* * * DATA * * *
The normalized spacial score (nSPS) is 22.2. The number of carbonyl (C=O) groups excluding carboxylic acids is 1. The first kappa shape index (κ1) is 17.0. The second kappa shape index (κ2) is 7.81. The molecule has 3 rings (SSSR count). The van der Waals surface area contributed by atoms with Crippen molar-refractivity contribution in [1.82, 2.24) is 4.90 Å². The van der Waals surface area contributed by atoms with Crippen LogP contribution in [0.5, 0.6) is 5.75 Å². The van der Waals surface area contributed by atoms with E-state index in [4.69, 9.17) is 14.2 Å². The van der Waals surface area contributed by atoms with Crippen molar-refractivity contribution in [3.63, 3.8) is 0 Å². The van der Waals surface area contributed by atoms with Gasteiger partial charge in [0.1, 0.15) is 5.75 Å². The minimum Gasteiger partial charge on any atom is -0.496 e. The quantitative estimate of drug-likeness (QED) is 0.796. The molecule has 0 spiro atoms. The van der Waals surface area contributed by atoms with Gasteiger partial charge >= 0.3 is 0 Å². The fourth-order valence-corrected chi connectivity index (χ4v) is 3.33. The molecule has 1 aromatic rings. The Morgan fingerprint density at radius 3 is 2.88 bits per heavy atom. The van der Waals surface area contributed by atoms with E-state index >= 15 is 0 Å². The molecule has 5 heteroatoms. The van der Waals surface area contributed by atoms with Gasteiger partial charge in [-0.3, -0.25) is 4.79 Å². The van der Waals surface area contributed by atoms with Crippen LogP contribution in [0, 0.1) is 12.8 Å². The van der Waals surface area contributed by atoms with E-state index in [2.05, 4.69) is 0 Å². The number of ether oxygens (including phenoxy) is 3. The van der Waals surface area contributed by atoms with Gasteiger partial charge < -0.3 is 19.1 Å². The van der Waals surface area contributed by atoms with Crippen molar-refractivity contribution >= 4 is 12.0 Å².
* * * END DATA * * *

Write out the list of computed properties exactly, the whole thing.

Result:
The normalized spacial score (nSPS) is 22.2. The number of carbonyl (C=O) groups excluding carboxylic acids is 1. The first kappa shape index (κ1) is 17.0. The second kappa shape index (κ2) is 7.81. The molecule has 3 rings (SSSR count). The van der Waals surface area contributed by atoms with Crippen molar-refractivity contribution in [1.82, 2.24) is 4.90 Å². The van der Waals surface area contributed by atoms with Crippen LogP contribution in [0.5, 0.6) is 5.75 Å². The van der Waals surface area contributed by atoms with E-state index in [4.69, 9.17) is 14.2 Å². The van der Waals surface area contributed by atoms with Crippen molar-refractivity contribution in [3.63, 3.8) is 0 Å². The van der Waals surface area contributed by atoms with Gasteiger partial charge in [0.1, 0.15) is 5.75 Å². The minimum Gasteiger partial charge on any atom is -0.496 e. The quantitative estimate of drug-likeness (QED) is 0.796. The molecule has 0 spiro atoms. The van der Waals surface area contributed by atoms with Gasteiger partial charge >= 0.3 is 0 Å². The fourth-order valence-corrected chi connectivity index (χ4v) is 3.33. The molecule has 1 aromatic rings. The Morgan fingerprint density at radius 3 is 2.88 bits per heavy atom. The van der Waals surface area contributed by atoms with E-state index >= 15 is 0 Å². The molecule has 5 heteroatoms. The van der Waals surface area contributed by atoms with Gasteiger partial charge in [-0.3, -0.25) is 4.79 Å². The van der Waals surface area contributed by atoms with Crippen LogP contribution in [0, 0.1) is 12.8 Å². The van der Waals surface area contributed by atoms with E-state index in [2.05, 4.69) is 0 Å². The number of ether oxygens (including phenoxy) is 3. The van der Waals surface area contributed by atoms with Gasteiger partial charge < -0.3 is 19.1 Å². The van der Waals surface area contributed by atoms with Crippen molar-refractivity contribution >= 4 is 12.0 Å².